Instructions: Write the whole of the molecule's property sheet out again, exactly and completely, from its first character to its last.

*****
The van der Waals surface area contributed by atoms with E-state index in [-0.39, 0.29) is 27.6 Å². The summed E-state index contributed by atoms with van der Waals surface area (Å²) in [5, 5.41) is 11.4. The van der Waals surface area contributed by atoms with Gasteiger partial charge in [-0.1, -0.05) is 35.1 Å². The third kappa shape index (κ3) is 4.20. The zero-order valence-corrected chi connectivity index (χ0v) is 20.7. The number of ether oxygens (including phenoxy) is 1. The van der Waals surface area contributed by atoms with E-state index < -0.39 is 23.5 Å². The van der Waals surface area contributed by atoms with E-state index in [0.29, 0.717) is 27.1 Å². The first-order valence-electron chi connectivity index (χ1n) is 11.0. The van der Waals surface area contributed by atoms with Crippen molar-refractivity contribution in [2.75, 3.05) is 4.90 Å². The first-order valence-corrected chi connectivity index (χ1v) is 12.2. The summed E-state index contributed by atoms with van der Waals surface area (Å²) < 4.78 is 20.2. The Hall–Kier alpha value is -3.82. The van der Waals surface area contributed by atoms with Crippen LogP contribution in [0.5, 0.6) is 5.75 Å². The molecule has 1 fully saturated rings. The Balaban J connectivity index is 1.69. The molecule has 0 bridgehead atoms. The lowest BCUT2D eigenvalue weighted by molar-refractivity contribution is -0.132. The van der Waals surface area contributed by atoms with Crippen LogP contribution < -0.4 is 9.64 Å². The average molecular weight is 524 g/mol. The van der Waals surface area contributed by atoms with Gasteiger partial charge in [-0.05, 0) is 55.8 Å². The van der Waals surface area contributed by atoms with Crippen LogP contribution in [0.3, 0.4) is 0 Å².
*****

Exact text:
The van der Waals surface area contributed by atoms with E-state index in [-0.39, 0.29) is 27.6 Å². The summed E-state index contributed by atoms with van der Waals surface area (Å²) in [5, 5.41) is 11.4. The van der Waals surface area contributed by atoms with Gasteiger partial charge in [-0.1, -0.05) is 35.1 Å². The third kappa shape index (κ3) is 4.20. The zero-order valence-corrected chi connectivity index (χ0v) is 20.7. The number of ether oxygens (including phenoxy) is 1. The van der Waals surface area contributed by atoms with E-state index < -0.39 is 23.5 Å². The van der Waals surface area contributed by atoms with E-state index in [0.29, 0.717) is 27.1 Å². The first-order valence-electron chi connectivity index (χ1n) is 11.0. The van der Waals surface area contributed by atoms with Crippen molar-refractivity contribution in [2.75, 3.05) is 4.90 Å². The first-order valence-corrected chi connectivity index (χ1v) is 12.2. The summed E-state index contributed by atoms with van der Waals surface area (Å²) < 4.78 is 20.2. The Hall–Kier alpha value is -3.82. The van der Waals surface area contributed by atoms with Crippen LogP contribution in [0.5, 0.6) is 5.75 Å². The molecule has 1 fully saturated rings. The Balaban J connectivity index is 1.69. The molecule has 0 bridgehead atoms. The lowest BCUT2D eigenvalue weighted by molar-refractivity contribution is -0.132. The van der Waals surface area contributed by atoms with Crippen LogP contribution < -0.4 is 9.64 Å². The average molecular weight is 524 g/mol. The van der Waals surface area contributed by atoms with Gasteiger partial charge in [-0.05, 0) is 55.8 Å². The van der Waals surface area contributed by atoms with Crippen LogP contribution in [0.3, 0.4) is 0 Å².